Stirling’s missive ignores the roots of Layton’s NDP


Dear Editor:

I am responding to the rather shrill missive contributed last week by the irrepressible Michelle Stirling. It seems she has such antipathy to Jack Layton that she must decry any mention of his gifts and replace them with a rather selective history of social democracy in Canada.

How she announces Toronto as a place that spawned the social democratic movements of the early 20th century puzzles me. In mentioning the prairie farm movement and the UFA, she neglects to remind us that the NDP emerged directly from the Cooperative Commonwealth Federation (CCF), which drew its major support from all three Prairies provinces. Founders such as J.S. Woodsworth, A.A. Heaps, Angus McInnes, Agnes McPhail and William Irvine represented Manitoba, Saskatchewan and Alberta in its inception. The party was founded in 1933 in Regina, rather than Toronto. The NDP emerged from those roots in 1961 under the leadership of Tommy Douglas, in Regina once again.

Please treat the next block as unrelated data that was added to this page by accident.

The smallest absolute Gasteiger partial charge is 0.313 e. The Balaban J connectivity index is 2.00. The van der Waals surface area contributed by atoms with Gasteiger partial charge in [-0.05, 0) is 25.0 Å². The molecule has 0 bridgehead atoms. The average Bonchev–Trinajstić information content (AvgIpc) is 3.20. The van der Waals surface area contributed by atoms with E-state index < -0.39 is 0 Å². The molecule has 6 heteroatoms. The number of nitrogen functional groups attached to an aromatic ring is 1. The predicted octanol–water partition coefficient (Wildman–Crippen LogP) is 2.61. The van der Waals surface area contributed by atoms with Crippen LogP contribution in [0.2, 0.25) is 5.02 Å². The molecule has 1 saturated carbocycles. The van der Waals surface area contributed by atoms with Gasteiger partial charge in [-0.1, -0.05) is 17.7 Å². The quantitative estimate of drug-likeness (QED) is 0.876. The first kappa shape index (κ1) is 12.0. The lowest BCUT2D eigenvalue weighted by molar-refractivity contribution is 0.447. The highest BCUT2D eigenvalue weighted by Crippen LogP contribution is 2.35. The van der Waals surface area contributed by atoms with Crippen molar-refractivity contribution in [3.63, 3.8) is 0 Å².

I’m sure that many members of the Alberta government bureaucracy are fine hard working people, but what that has to do with “dissing” Jack Layton, I can’t fathom. Any excuse, I guess, for lauding our current government. It doesn’t seem to dawn on Stirling that after four decades in power, a government of any stripe needs replacing.

It’s clear that Jack Layton was no hero to Michelle Stirling. We got that after two sentences. However, if that fact is to be the launching pad for a short history of the social democratic movement, she might at least make it inclusive of the prairie roots of that movement, and save her praise for our current government for the coming election campaign.

James Strachan

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